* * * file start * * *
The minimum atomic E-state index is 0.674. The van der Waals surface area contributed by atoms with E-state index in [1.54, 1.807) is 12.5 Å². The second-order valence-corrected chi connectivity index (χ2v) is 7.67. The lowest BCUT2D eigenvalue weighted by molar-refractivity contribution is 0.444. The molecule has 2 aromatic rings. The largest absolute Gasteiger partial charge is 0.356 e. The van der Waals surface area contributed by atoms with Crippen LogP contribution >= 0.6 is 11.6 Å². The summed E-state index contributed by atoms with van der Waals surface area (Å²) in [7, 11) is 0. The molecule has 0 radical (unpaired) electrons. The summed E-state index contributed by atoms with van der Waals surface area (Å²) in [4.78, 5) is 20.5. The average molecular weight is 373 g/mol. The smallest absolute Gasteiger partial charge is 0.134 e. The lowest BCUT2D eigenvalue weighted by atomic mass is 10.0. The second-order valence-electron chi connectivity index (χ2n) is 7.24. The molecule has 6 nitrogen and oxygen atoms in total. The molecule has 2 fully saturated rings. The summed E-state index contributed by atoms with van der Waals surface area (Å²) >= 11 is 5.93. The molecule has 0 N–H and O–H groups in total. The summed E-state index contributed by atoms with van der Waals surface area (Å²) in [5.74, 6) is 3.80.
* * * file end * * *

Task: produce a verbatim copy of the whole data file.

The minimum atomic E-state index is 0.674. The van der Waals surface area contributed by atoms with E-state index in [1.54, 1.807) is 12.5 Å². The second-order valence-corrected chi connectivity index (χ2v) is 7.67. The lowest BCUT2D eigenvalue weighted by molar-refractivity contribution is 0.444. The molecule has 2 aromatic rings. The largest absolute Gasteiger partial charge is 0.356 e. The van der Waals surface area contributed by atoms with Crippen LogP contribution >= 0.6 is 11.6 Å². The summed E-state index contributed by atoms with van der Waals surface area (Å²) in [7, 11) is 0. The molecule has 0 radical (unpaired) electrons. The summed E-state index contributed by atoms with van der Waals surface area (Å²) in [4.78, 5) is 20.5. The average molecular weight is 373 g/mol. The smallest absolute Gasteiger partial charge is 0.134 e. The lowest BCUT2D eigenvalue weighted by atomic mass is 10.0. The second-order valence-electron chi connectivity index (χ2n) is 7.24. The molecule has 6 nitrogen and oxygen atoms in total. The molecule has 2 fully saturated rings. The summed E-state index contributed by atoms with van der Waals surface area (Å²) >= 11 is 5.93. The molecule has 0 N–H and O–H groups in total. The summed E-state index contributed by atoms with van der Waals surface area (Å²) in [5.74, 6) is 3.80.